Like so much of metalworking, there are many ways to design and engineer machine tools. How well the design works for a shop’s application measures success. What follows is a brief look at how four different builders approach the application of a bar feeder to their machining centers.

Swing Is King: On the Chiron vertical machining center, two of its five axes (the rotary A and B) are contained in the bar handler. Bar stock is pre-cut in 32-inch (800 mm) lengths and placed in the bar feed magazine. Depending on the bar stock diameter, up to 157 feet (48 meters) of bar can be stored in the magazine.

In operation, the full pre-cut bar is fed from the left of the machine into the collet fixture. The fixture is capable of two axes of motion. It can rotate the bar and pivot it from 0 through 110 degrees. Resolution for these rotary axes is 0.001 degree.

The other three axes on the Chiron machining center are a conventional C-frame vertical configuration of X, Y and Z. All three axes are at the spindle.

For four axis machining applications, a programmable tailstock can be used to support shaft parts. It functions like an indexer on a typical vertical machining center.

Different Orientation: Haas Automation (Oxnard, California) has combined three of its core technologies: rotary tables, bar feeders and machining centers into a bar fed machining center called the HS-1 Autobar. This machine can be configured in four or five axes depending on the rotary table selected.

The foundation of the package is Haas’s HS-1R horizontal machining center. The HS-1R is a four-axis machine that can be combined with the company’s HRT series rotary table for five-axis machining.

Bar stock is loaded automatically from a Haas bar feeder that can accept up to 30 1-inch bars at a time. Bar length is a maximum of 32 inches. Haas’ Auto Bar can accommodate stock diameter from 0.25 inch to 3 inches in diameter.

In operation, bar stock is fed into the machine’s workzone, clamped and five sides of the blank are machined. The finished part is cut off, a new blank is fed in, and the process repeats. Chips fall through to a conveyor and are removed automatically, allowing continuous processing.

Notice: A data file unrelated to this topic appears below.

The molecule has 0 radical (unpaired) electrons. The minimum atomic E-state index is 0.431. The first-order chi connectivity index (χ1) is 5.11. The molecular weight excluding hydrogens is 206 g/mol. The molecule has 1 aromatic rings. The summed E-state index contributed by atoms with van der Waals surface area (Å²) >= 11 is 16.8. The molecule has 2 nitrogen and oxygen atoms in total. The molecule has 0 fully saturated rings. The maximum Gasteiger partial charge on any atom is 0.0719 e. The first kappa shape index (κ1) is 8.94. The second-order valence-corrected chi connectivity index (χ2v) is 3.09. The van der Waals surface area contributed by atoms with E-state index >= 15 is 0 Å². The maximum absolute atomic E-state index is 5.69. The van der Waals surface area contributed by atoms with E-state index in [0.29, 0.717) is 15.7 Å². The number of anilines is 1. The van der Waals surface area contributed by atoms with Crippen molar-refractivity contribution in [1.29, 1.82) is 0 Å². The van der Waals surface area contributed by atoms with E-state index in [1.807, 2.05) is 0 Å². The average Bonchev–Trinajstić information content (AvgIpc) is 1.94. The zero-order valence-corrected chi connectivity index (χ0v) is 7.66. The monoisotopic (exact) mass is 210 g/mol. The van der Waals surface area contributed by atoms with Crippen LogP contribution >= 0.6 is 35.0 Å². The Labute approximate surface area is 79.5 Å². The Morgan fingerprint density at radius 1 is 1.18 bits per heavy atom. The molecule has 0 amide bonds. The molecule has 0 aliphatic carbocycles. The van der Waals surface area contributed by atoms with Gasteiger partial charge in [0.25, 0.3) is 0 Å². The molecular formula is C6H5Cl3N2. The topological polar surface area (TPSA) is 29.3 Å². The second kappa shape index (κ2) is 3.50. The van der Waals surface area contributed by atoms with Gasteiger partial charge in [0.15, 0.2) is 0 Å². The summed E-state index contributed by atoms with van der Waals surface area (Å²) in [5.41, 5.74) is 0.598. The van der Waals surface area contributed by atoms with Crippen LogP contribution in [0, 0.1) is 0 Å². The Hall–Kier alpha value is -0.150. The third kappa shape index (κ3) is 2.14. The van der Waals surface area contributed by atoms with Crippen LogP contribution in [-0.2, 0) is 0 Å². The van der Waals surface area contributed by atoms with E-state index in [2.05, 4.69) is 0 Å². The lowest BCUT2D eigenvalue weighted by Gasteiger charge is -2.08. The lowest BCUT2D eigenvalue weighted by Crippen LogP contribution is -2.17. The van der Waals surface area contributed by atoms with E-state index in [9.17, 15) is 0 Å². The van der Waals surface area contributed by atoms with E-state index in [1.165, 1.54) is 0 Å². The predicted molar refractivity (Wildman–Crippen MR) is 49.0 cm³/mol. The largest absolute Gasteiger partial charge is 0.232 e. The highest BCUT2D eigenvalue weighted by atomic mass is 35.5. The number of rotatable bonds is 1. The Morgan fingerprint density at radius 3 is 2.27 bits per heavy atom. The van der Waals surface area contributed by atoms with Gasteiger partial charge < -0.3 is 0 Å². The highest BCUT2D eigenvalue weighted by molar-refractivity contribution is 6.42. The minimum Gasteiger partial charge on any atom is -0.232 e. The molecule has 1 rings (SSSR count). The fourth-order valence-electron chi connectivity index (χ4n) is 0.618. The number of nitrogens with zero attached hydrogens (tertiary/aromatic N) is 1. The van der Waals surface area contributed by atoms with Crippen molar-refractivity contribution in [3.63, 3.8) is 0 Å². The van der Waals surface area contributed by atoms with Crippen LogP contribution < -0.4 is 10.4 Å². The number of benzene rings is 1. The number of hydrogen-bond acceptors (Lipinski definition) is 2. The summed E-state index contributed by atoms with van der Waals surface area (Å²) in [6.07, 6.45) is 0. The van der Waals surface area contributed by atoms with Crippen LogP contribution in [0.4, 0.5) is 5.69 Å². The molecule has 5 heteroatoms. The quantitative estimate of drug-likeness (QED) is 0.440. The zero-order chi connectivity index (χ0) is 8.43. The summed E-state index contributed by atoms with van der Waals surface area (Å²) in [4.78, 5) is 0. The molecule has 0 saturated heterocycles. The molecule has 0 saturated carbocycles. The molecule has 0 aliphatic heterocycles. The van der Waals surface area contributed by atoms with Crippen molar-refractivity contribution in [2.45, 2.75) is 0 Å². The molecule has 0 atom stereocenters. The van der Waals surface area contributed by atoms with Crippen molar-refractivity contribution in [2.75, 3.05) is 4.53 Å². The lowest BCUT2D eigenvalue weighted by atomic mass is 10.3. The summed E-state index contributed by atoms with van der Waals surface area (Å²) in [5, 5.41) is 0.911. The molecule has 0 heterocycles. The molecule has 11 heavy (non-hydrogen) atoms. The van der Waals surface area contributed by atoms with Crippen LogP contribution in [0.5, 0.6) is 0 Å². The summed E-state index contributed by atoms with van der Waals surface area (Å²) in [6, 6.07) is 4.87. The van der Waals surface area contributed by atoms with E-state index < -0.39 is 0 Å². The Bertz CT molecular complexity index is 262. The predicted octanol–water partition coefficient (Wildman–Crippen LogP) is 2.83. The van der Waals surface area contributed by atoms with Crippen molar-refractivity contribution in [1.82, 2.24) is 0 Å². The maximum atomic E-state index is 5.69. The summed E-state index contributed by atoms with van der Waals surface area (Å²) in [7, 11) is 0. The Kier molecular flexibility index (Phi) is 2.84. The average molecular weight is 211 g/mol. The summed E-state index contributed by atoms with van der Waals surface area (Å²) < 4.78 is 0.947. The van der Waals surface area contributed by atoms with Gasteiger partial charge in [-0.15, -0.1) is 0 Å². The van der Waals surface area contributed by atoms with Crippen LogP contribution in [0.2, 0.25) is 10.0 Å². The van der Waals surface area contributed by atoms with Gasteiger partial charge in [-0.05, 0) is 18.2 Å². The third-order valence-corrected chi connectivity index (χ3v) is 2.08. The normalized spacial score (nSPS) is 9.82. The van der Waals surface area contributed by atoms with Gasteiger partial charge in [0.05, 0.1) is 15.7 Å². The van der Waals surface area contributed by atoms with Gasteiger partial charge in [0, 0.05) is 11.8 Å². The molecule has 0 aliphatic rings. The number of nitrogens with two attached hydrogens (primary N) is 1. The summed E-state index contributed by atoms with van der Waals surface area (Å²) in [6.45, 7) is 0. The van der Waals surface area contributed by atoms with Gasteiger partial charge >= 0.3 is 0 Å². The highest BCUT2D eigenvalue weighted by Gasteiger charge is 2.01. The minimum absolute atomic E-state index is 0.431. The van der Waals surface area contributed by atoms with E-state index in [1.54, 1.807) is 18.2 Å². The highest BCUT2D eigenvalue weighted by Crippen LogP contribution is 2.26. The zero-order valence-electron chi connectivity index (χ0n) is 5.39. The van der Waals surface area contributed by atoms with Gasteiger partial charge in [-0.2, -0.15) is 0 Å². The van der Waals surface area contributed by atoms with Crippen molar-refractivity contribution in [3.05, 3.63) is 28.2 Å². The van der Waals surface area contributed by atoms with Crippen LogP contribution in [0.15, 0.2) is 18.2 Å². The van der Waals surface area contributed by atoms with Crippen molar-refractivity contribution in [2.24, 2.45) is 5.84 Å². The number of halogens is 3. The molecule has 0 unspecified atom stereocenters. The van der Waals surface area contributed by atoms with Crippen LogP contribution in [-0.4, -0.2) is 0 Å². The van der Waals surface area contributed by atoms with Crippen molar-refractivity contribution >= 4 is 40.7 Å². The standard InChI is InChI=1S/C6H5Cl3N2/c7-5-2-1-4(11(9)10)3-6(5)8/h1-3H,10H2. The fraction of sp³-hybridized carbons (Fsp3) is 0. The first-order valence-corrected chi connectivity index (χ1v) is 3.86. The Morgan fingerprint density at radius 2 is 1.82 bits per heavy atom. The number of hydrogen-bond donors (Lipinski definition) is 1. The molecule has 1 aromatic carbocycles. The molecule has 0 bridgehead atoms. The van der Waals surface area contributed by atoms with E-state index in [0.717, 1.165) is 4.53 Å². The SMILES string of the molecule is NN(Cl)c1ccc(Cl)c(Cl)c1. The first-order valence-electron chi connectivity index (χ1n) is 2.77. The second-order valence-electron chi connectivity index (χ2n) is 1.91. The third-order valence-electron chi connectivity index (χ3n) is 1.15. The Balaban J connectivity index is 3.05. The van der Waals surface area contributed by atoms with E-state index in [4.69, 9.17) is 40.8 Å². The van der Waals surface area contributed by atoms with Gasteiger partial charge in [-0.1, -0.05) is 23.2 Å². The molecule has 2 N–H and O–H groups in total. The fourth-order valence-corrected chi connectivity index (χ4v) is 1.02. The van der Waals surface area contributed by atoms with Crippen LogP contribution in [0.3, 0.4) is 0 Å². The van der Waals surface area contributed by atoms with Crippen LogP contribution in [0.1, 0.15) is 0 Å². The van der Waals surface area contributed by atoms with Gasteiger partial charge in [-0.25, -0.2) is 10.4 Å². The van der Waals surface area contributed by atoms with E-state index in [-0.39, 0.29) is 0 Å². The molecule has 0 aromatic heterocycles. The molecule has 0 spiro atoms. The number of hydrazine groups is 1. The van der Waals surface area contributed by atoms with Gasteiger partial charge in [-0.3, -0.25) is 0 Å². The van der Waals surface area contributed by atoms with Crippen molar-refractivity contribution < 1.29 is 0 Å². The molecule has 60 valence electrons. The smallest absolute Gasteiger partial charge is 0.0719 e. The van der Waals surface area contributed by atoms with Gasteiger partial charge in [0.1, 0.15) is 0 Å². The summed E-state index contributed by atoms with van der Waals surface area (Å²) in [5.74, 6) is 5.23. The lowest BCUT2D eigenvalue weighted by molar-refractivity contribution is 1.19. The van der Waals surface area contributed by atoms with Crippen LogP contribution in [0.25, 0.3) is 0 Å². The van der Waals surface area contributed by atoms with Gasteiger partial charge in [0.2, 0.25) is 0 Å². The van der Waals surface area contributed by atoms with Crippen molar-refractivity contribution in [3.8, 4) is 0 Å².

Tilt That Head: Swiss machine tool builder Willemin (Hansco Technolgies, Montvale, New Jersey) makes a bar fed machining center with a twist. In addition to the machine’s three linear axes, it uses a horizontal divider, which is the collet and A-axis holder unit, to secure the incoming bar stock.

This divider only rotates the bar stock in the A axis. It does not require pre-cut bar stock lengths and uses standard third party bar feeders. Fifth axis motion comes from a tilting spindle with a range from -10 degrees through +100 degrees.

Standard on this machine is an integral pick-off workholder that makes six-sided machining available if needed. The pick-off is a swing up unit that supports the workpiece during cut-off from the bar and allows backworking operations. Depending on the geometry of the workpiece, in most cases a set of special jaws or collets must be machined for the pick-off unit to hold the machined side of the workpiece.

A Little Machining On The Side: Hermle Machine Company (Franklin, Wisconsin) introduced its new bar fed machining center at the EMO show in Hanover, Germany. It’s called the S100M and is designed to machine in five axes on round or profiled bar stocks.

On the Hermle machine design, the axis that what would traditionally carry the machining center spindle functions instead as a three-axis manipulator for bar stock. With this setup, the bar stock can be moved linearly in the Y axis, the bar can rotate in the C axis and the bar carrier tilts in the A axis through 270 degrees.

A machining spindle is located in a horizontal plane to the right side of the bar carrier. It provides the additional two axes of movement to the machine.

In operation, the bar stock carrier tilts 90 degrees from vertical and is loaded with a pre-cut bar up 43 inches long. Maximum bar diameter on the S100M is 3.9 inches.

For turning operations, the bar can be rotated at 30 rpm. The main machining spindle is 16,000 rpm with a 40 tool capacity changer. The base on this machine is open and allows for chips to fall freely from the cutting zone.